If you watched Monday Night Football last night, you saw opportunistic brilliance on display.
No, I am not talking about the Pittsburgh Steelers' defense. I'm referring to Barack Obama's answer when Chris Berman asked him what single change he would like to see in sports. Obama's answer: "I think it is about time that we had playoffs in college football. I'm fed up with these computer rankings and this and that and the other. Get eight teams -- the top eight teams right at the end. You got a playoff. Decide on a national champion."
Here, for those of you who are not fans of college and pro football or who have not followed the ins and outs of the presidential campaign closely, is why the answer was so brilliant.
First, John McCain has pinned a lot of his hopes on wresting Pennsylvania from the Democrats.
Second, college football's national championship is now decided by an arcane system known as the Bowl Championship Series, which frequently leaves an undefeated team looking on while two other teams play for the championship. This year, Penn State's football team is looking more and more like the odd man out in the BCS.
Third, the Monday night game between the Pittsburgh Steelers and the Washington Redskins was sure to draw a huge audience in western and central Pennsylvania, the parts of the state where Obama is weakest and where McCain needs a big majority to have any hope of carrying the state.
Put all that together and Obama's answer was simply brilliant. He was saying in essence, "I want to give Penn State a fair chance," an answer sure to resonate with the audience,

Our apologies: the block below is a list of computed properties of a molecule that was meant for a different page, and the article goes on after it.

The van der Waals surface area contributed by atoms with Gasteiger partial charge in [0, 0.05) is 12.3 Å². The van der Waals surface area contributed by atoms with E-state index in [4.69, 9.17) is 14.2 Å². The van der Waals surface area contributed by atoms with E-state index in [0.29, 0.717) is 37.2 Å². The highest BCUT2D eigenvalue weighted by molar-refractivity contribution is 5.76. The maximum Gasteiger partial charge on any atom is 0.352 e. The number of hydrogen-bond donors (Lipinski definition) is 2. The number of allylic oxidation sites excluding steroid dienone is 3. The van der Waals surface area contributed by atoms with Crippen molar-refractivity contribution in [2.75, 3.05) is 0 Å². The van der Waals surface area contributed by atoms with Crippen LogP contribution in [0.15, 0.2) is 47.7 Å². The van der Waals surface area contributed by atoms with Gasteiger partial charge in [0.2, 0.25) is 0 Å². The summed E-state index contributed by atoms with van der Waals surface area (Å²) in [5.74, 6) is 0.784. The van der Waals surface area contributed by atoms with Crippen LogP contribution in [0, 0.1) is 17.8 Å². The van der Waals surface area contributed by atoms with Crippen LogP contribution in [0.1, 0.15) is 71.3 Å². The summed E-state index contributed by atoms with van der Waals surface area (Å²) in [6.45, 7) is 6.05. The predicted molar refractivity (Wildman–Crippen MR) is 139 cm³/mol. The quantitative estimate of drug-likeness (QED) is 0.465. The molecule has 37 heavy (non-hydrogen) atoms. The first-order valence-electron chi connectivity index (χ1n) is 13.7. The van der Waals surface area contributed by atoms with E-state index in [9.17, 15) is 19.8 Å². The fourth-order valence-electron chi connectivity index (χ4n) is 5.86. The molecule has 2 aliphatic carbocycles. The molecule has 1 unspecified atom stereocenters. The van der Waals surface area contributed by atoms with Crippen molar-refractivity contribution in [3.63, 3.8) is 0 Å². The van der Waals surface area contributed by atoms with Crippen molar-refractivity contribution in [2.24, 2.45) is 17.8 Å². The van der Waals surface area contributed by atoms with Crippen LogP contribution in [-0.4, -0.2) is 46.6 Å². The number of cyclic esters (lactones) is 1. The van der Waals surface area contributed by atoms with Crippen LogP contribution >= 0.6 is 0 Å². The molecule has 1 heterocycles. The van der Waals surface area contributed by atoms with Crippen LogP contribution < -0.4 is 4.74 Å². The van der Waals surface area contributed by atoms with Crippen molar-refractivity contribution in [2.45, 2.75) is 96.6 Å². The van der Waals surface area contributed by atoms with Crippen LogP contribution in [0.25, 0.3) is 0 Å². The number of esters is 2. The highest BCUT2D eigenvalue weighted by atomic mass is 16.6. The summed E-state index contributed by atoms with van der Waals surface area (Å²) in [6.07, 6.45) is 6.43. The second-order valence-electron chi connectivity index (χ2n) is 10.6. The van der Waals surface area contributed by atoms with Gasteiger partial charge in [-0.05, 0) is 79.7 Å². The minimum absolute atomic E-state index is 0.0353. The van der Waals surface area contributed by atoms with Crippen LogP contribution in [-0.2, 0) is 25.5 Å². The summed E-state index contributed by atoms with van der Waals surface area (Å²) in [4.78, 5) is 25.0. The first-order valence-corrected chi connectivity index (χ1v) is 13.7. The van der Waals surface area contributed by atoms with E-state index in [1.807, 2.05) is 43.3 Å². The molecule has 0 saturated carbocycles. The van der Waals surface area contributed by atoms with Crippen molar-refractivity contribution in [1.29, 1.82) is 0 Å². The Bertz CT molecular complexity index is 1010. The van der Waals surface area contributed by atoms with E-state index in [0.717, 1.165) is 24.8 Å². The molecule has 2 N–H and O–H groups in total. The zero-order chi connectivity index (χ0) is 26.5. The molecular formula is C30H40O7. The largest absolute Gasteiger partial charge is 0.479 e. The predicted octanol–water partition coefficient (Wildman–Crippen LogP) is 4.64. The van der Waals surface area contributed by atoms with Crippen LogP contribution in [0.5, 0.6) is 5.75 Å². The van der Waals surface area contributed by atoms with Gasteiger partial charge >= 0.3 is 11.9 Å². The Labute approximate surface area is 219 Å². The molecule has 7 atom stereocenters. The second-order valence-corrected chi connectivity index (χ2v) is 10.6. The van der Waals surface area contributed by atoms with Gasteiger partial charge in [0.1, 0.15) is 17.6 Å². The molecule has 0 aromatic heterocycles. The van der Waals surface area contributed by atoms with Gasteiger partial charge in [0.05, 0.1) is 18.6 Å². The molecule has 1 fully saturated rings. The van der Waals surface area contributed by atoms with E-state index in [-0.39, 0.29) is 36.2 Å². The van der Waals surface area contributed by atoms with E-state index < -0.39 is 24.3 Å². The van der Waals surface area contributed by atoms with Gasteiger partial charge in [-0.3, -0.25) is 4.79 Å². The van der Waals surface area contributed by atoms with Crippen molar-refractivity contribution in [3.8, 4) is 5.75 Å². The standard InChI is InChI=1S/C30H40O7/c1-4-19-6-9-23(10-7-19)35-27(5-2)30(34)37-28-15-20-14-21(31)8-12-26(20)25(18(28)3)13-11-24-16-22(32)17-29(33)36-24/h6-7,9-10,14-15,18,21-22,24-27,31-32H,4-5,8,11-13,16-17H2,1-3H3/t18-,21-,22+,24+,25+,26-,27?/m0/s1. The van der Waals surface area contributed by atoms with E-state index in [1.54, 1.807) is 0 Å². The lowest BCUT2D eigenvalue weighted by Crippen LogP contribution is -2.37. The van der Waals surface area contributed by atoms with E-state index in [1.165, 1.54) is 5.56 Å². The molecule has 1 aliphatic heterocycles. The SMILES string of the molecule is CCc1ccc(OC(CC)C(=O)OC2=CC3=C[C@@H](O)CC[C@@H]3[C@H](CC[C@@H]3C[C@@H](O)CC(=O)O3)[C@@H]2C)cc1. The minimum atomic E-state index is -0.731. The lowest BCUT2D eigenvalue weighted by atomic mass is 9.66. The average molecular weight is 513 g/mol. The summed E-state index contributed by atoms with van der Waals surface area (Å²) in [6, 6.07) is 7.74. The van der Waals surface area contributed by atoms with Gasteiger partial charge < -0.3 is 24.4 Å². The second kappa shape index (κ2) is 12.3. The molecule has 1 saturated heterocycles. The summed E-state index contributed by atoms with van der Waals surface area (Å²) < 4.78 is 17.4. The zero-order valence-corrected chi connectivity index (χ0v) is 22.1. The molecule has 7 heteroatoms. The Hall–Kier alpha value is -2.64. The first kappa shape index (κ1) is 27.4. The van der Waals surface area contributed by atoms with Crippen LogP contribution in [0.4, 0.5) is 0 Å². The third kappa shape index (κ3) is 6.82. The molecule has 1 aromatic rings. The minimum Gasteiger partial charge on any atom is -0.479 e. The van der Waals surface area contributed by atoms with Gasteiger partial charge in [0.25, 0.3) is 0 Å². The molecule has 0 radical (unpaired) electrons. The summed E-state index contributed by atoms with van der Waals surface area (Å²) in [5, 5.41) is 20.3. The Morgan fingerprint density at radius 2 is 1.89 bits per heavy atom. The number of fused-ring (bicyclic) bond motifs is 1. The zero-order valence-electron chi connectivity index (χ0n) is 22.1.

Especially compared to McCain's answer, which was that he would "take significant action to prevent the spread and use of performance-enhancing substances. I think it's a game we're going to be in for a long time. What I mean by that is there is somebody in a laboratory right now trying to develop some type of substance that can't be detected, and we've got to stay ahead of it. It's not good for the athletes. It's not good for the sports."
That's a swell answer, but it was delivered to the wrong audience. This was Monday Night Football, for cryin' out loud, and a game featuring two of the NFL's most proudly physical (that's football-speak for "brutal") teams. In general, the audience watching that game is not overly concerned about steroids. And the segment of that audience that McCain really needed to speak to -- guys sitting on stools in bars in Pennsylvania nursing bottle of Iron City -- are probably less concerned than most.
In football terms, Berman gave both candidates the ball 10 yards from the end zone. Obama punched it in. McCain couldn't score.
If Obama carries Pennsylvania, remember that moment on Monday Night Football.